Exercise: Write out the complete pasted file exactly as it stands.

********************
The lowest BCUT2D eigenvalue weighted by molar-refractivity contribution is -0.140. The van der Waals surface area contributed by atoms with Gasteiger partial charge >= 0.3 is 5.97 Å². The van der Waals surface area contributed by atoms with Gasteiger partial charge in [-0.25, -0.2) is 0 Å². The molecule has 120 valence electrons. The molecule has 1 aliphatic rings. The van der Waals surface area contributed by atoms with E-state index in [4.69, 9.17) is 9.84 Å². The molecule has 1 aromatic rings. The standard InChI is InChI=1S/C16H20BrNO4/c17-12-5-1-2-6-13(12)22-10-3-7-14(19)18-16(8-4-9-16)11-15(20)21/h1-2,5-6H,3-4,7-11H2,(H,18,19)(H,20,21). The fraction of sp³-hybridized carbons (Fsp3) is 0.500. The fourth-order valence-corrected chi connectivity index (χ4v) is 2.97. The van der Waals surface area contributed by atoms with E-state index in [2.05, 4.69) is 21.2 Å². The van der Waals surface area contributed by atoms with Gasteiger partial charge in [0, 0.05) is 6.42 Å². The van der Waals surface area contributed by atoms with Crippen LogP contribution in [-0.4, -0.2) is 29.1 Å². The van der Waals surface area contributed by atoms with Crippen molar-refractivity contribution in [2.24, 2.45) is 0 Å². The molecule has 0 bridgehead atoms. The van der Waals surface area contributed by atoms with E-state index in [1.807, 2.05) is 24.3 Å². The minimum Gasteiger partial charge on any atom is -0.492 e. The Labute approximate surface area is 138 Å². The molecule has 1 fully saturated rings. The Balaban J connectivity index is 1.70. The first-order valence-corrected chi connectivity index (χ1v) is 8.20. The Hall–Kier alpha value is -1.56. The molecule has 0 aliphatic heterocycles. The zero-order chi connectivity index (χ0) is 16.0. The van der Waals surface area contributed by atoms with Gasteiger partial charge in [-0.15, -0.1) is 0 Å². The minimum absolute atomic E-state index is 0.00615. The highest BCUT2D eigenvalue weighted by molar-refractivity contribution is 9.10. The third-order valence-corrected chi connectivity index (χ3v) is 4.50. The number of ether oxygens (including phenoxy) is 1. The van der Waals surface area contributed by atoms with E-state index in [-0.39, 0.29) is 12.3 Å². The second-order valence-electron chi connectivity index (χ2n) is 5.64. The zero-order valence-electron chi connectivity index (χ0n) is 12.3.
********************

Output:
The lowest BCUT2D eigenvalue weighted by molar-refractivity contribution is -0.140. The van der Waals surface area contributed by atoms with Gasteiger partial charge >= 0.3 is 5.97 Å². The van der Waals surface area contributed by atoms with Gasteiger partial charge in [-0.25, -0.2) is 0 Å². The molecule has 120 valence electrons. The molecule has 1 aliphatic rings. The van der Waals surface area contributed by atoms with E-state index in [4.69, 9.17) is 9.84 Å². The molecule has 1 aromatic rings. The standard InChI is InChI=1S/C16H20BrNO4/c17-12-5-1-2-6-13(12)22-10-3-7-14(19)18-16(8-4-9-16)11-15(20)21/h1-2,5-6H,3-4,7-11H2,(H,18,19)(H,20,21). The fraction of sp³-hybridized carbons (Fsp3) is 0.500. The fourth-order valence-corrected chi connectivity index (χ4v) is 2.97. The van der Waals surface area contributed by atoms with E-state index in [2.05, 4.69) is 21.2 Å². The van der Waals surface area contributed by atoms with Gasteiger partial charge in [0, 0.05) is 6.42 Å². The van der Waals surface area contributed by atoms with Crippen LogP contribution in [-0.4, -0.2) is 29.1 Å². The van der Waals surface area contributed by atoms with Crippen molar-refractivity contribution in [2.24, 2.45) is 0 Å². The molecule has 0 bridgehead atoms. The van der Waals surface area contributed by atoms with E-state index in [1.807, 2.05) is 24.3 Å². The minimum Gasteiger partial charge on any atom is -0.492 e. The Labute approximate surface area is 138 Å². The molecule has 1 fully saturated rings. The Balaban J connectivity index is 1.70. The first-order valence-corrected chi connectivity index (χ1v) is 8.20. The Hall–Kier alpha value is -1.56. The molecule has 0 aliphatic heterocycles. The zero-order chi connectivity index (χ0) is 16.0. The van der Waals surface area contributed by atoms with Gasteiger partial charge in [-0.15, -0.1) is 0 Å². The minimum absolute atomic E-state index is 0.00615. The highest BCUT2D eigenvalue weighted by molar-refractivity contribution is 9.10. The third-order valence-corrected chi connectivity index (χ3v) is 4.50. The number of ether oxygens (including phenoxy) is 1. The van der Waals surface area contributed by atoms with E-state index in [-0.39, 0.29) is 12.3 Å². The second-order valence-electron chi connectivity index (χ2n) is 5.64. The zero-order valence-electron chi connectivity index (χ0n) is 12.3.